Legislative Testimony for LB303: Change the amount of relief under the Property Tax Credit Act

Good afternoon Revenue Committee.  I am here today to testify in opposition of this bill.

 

This bill directs the new revenues towards the property tax credit relief fund. While that choice will subsidize local property tax bills at their current levels, we are concerned that LB303 does not have an appropriate mechanism to assure that local property taxing entities will meaningfully reduce property taxes in response to receiving these new revenues.
 

The Property Tax Credit Relief Fund was created in 2007 initially at a cost of $105 million and has grown to $221 million.  This fund’s amount has more than doubled since it was created, and yet property taxes are now higher than they have been in decades.
 

What history has shown us is that while property taxes are locally levied, there is significant state involvement with the amount of tax local political subdivisions can levy, how property assessments are conducted, and what services local taxing subdivisions must provide for their residents.

Many of the changes the state has made in the past to lower the local property tax required a shift in financial responsibility from the local governments to the state. This comes at a cost to state taxpayers, because the result is a shift to income and sales taxes for temporary property tax relief.

 

This proposal concerns us because even though the relief fund was supposed to receive $224 million last year, it was only funded at $221 million because other areas of the budget needed the funds in order for the state to meet its balanced budget requirement.[i]  During the 2018 legislative session there was a projected shortfall that was eliminated with transfers from the cash reserve fund, transfers out of the cash funds from agencies to the General Fund, and a net $18.6 million in cuts through appropriations.[ii]  If LB303 passes and the Legislature faces yet another shortfall, the agency cash funds will not be available and the state will be required to put more money into the credit relief fund, putting other government programs at risk of being cut or forcing the Legislature to raise state taxes.

 

While well intended, the Property Tax Credit Relief Fund policy is not working to lower property taxes and does not create lasting reform, only temporary relief.  It is also likely to put more pressure on the state and poses a significant risk of forcing either additional spending reductions or tax increases.  For these reasons, we do not believe that adding additional revenues to the fund is a wise policy decision.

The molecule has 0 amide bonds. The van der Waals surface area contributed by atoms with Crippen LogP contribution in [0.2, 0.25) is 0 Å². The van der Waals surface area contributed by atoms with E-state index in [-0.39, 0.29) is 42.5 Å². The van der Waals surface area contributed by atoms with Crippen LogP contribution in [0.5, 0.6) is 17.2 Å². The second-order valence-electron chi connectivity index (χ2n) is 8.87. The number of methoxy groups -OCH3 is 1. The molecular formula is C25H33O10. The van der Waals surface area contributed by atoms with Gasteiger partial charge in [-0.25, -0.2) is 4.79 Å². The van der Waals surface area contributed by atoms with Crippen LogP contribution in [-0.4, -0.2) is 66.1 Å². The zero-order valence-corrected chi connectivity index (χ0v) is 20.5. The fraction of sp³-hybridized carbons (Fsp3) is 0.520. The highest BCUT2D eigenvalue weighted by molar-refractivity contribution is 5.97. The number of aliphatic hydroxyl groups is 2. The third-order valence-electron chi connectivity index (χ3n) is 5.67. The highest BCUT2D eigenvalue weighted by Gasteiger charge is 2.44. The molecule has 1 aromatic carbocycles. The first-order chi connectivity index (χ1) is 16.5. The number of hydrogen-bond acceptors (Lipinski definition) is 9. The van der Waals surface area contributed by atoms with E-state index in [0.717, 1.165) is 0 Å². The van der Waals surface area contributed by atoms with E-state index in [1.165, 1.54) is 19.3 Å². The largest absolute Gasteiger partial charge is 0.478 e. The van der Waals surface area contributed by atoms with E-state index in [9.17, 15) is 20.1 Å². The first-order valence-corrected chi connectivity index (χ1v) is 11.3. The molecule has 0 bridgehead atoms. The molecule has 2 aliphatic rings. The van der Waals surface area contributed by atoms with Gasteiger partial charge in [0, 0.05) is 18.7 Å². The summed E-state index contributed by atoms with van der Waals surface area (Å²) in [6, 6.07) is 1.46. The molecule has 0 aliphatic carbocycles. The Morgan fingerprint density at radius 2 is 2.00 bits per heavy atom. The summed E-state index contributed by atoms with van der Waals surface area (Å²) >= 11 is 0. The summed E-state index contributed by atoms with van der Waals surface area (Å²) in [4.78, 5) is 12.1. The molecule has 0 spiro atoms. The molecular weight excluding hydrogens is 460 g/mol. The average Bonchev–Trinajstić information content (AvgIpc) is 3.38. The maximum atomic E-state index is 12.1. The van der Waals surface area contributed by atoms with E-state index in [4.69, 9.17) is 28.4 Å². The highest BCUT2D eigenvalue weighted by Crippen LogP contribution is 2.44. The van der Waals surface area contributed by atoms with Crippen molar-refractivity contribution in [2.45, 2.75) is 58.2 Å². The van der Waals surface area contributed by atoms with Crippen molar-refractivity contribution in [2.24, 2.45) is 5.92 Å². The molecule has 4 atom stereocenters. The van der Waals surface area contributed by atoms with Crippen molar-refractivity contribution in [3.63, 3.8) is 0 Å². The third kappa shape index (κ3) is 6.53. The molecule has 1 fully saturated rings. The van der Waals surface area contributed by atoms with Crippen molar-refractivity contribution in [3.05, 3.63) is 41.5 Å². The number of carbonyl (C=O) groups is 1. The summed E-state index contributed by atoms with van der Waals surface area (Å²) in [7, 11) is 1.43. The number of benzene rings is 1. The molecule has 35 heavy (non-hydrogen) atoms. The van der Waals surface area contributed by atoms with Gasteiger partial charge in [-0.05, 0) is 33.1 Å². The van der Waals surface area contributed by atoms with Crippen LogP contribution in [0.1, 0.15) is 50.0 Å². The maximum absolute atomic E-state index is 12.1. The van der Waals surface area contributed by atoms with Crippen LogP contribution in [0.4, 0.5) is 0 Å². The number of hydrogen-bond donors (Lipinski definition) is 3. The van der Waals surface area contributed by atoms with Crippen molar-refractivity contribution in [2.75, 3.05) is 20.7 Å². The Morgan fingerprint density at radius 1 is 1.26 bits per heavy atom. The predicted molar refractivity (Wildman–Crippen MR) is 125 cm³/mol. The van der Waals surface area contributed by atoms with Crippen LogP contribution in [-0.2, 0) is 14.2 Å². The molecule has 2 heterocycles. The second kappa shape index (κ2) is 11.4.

We appreciate the intent of this legislation, and would suggest structural property tax reform through levy rate or valuation reductions be considered as an alternative.

 

I encourage the committee to vote in opposition to LB303. Thank you and I would be happy to take any questions from the committee.

 

[i] State of Nebraska FY2017-18 and FY2018-19 Biennial Budget as revised in the 2018 legislative session, “General Fund Transfers-Out”, May 2018, page 26.

“General Fund transfers-out accounts for funds that are transferred from the General Fund to another fund within the state treasury.  These items have the same effect as an appropriation but are not expended from the General Fund as such and therefore are shown under the revenue category as transfers-out from the General fund and subsequently expended from the receiving fund.” (See chart below from booklet)

 

Excludes CRF Transfers

Actual

FY2016-17

Current Biennial Budget

FY2017-18               FY2018-19

Following Biennium

FY2019-20           FY2020-21

Property Tax Credit Fund

(202,000,000)

(221,000,000)

(221,000,000)

(221,000,000)

(221,000,000)

Water Resources Cash Fund

(3,300,000)

(3,300,000)

(3,300,000)

0

0

Cultural Preservation Endowment Fund

(750,000)

0

0

(500,000)

(500,000)

Water Sustainability Fund

(11,000,000)

(10,670,000)

(10,670,000)

(11,000,000)

(11,000,000)

Victim’s Compensation Fund

(50,000)

0

0

0

0

General Fund Transfers-Out (2017 Session)

(217,000,000)

(234,970,000)

(233,770,000)

(232,500,000)

(232,500,000)

2018 Water Sustainability Fund Transfer

0

1,500,000

3,470,000

0

0

Total-General Fund Transfers-Out

(217,100,000)

(233,470,000)

(230,300,000)

(232,500,000)

(232,500,000)

 

[ii] State of Nebraska FY2017-18 and FY2018-19 Biennial Budget as revised in the 2018 legislative session, May 2018, page 8.

“The projected shortfall was eliminated with a net $50 million gain from the February 2018 revised forecasts, $100 million transfer from the Cash Reserve Fund, an additional $15.2 million of transfers from cash funds to the General Fund and a net $18.6 million reduction in appropriations.”

 

 

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